Updated: February 20, 2021 07:02 PM
Created: February 20, 2021 12:03 PM
On Sunday, one of the Minnesota Air National Guard's most legendary aircraft celebrates 50 years.
The C-130A first went wheels-up on Feb. 21, 1971.
While the plane has kept up with technology over the last half-century, many of the basic functions remain the same. Minnesota National Guard's 133rd Airlift Wing has received three models of the aircraft, which is known for its tactical abilities such as landing in rough dirt strips and airdropping equipment to troops in hostile areas.
Retired Brig. Gen. John Silliman Jr. was one of the first Minnesotans to pilot the original C-130A.
"I sort of had flying in my blood," Silliman said.
He joined the Air National Guard in 1966. At the time, he didn't know he'd spend decades piloting one of the most well respected aircraft ever to fly.
"It was a great airplane to fly. I loved it. It got me all around the world and they paid me to do it," Silliman said.
The C-130 brought him to places like Europe, Asia and South America. He helped with airdrop missions and hurricane relief. Silliman said to this day there is nothing quite like flying that plane.
"They haven't been able to come up with anything better. It's still the aircraft of choice for cargo missions," he said.
Capt. Ryan Beardmore would agree. He's been flying the C-130 for six years and has deployed twice.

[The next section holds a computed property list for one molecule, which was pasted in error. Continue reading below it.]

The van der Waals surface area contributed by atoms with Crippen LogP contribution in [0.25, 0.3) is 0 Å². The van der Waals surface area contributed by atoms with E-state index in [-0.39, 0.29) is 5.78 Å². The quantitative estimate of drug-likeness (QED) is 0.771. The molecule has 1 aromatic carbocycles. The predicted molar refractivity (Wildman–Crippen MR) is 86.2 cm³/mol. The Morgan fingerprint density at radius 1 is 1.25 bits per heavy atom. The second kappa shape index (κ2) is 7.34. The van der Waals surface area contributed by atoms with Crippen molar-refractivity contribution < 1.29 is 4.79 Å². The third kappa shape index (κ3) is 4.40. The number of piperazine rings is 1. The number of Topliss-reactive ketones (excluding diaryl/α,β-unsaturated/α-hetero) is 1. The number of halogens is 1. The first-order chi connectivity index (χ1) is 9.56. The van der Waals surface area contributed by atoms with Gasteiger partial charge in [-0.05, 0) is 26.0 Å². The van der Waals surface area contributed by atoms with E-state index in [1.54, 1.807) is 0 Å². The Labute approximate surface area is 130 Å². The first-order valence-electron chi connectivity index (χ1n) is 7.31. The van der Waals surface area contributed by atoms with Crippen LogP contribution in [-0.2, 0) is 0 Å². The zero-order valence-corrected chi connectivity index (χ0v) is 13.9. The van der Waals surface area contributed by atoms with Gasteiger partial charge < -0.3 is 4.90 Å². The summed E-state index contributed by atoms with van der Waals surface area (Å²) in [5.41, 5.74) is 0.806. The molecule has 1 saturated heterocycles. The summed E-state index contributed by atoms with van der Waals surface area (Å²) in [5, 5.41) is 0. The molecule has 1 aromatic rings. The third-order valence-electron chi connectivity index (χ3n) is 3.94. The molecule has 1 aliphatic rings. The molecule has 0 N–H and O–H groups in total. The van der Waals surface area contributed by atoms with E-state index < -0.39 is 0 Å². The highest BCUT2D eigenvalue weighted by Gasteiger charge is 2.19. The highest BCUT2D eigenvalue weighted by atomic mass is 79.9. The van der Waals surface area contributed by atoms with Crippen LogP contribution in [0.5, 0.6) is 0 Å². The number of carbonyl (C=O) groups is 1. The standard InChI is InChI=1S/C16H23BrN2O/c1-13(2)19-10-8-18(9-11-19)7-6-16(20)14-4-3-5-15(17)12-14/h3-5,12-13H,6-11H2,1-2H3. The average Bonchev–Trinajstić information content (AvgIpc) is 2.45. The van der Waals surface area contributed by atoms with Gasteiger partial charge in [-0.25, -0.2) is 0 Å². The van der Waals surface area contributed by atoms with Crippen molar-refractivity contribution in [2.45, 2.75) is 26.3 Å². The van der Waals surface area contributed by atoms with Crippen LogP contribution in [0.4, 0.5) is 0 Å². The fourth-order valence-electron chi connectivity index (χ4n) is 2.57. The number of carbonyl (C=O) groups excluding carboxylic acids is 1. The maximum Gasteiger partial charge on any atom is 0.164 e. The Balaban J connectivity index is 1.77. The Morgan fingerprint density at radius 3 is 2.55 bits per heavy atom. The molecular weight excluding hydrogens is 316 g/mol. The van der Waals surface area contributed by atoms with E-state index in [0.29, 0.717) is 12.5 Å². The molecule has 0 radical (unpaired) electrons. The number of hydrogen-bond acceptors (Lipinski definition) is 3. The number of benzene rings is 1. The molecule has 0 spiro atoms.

"It's the Jeep of the Air Force. It can do absolutely anything and everything you ask it to," Beardmore said.
He's part of a younger generation of pilots but is still flying what is essentially the same plane.
"The first time you hop into the airplane, you get in and you're like, 'Wow this is real. I'm not sitting in a simulator anymore,'" he said, "For the most part, it's the same core airplane, but then we go a step further and add some of the new technology into it."
Both men described surreal experiences from the cockpit.
"From taking 42,000 pounds and airdropping it out of the back of the aircraft to completely re-rigging the back of the aircraft and carrying 100 soldiers, people, airmen," Beardmore said.
A half-century after it was first designed, the plane is still as useful today as it was its early days.
"It's a great airplane. Like I said, it was designed in the early '50s and its still being manufactured," Silliman said.
"It never gets old. Every day is a joy," Beardmore added.
The C-130 anniversary is a part of a yearlong celebration. 5 EYEWITNESS NEWS is proud to partner with the Minnesota Air National Guard for the 100th Anniversary that will take place this summer at the Mall of America.
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